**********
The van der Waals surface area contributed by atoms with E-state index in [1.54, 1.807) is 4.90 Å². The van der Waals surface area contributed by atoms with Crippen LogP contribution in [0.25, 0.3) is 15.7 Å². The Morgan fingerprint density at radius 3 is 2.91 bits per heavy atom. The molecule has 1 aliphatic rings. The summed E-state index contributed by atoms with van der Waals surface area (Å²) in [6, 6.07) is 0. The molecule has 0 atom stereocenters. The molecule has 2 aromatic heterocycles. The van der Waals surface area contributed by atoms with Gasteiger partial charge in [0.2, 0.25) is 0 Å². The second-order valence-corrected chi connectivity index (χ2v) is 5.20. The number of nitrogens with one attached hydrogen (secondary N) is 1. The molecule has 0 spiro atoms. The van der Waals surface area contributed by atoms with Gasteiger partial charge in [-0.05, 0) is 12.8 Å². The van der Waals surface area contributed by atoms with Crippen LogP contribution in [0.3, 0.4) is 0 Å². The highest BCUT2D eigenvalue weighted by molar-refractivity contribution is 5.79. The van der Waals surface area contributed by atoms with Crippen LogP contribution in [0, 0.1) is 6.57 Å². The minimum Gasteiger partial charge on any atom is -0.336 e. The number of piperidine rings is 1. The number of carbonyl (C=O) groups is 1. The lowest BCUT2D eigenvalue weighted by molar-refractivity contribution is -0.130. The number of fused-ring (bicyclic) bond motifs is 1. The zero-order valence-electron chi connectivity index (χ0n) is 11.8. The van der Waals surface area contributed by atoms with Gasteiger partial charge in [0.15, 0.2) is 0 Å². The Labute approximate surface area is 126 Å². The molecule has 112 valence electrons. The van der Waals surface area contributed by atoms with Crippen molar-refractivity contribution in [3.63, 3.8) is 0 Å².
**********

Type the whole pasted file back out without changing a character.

The van der Waals surface area contributed by atoms with E-state index in [1.54, 1.807) is 4.90 Å². The van der Waals surface area contributed by atoms with Crippen LogP contribution in [0.25, 0.3) is 15.7 Å². The Morgan fingerprint density at radius 3 is 2.91 bits per heavy atom. The molecule has 1 aliphatic rings. The summed E-state index contributed by atoms with van der Waals surface area (Å²) in [6, 6.07) is 0. The molecule has 0 atom stereocenters. The molecule has 2 aromatic heterocycles. The van der Waals surface area contributed by atoms with Gasteiger partial charge in [0.2, 0.25) is 0 Å². The second-order valence-corrected chi connectivity index (χ2v) is 5.20. The number of nitrogens with one attached hydrogen (secondary N) is 1. The molecule has 0 spiro atoms. The van der Waals surface area contributed by atoms with Gasteiger partial charge in [-0.05, 0) is 12.8 Å². The van der Waals surface area contributed by atoms with Crippen LogP contribution in [0.3, 0.4) is 0 Å². The highest BCUT2D eigenvalue weighted by molar-refractivity contribution is 5.79. The van der Waals surface area contributed by atoms with Crippen LogP contribution in [0, 0.1) is 6.57 Å². The minimum Gasteiger partial charge on any atom is -0.336 e. The number of piperidine rings is 1. The number of carbonyl (C=O) groups is 1. The lowest BCUT2D eigenvalue weighted by molar-refractivity contribution is -0.130. The number of fused-ring (bicyclic) bond motifs is 1. The zero-order valence-electron chi connectivity index (χ0n) is 11.8. The van der Waals surface area contributed by atoms with Gasteiger partial charge in [0.15, 0.2) is 0 Å². The Labute approximate surface area is 126 Å². The molecule has 112 valence electrons. The van der Waals surface area contributed by atoms with Crippen molar-refractivity contribution in [3.63, 3.8) is 0 Å².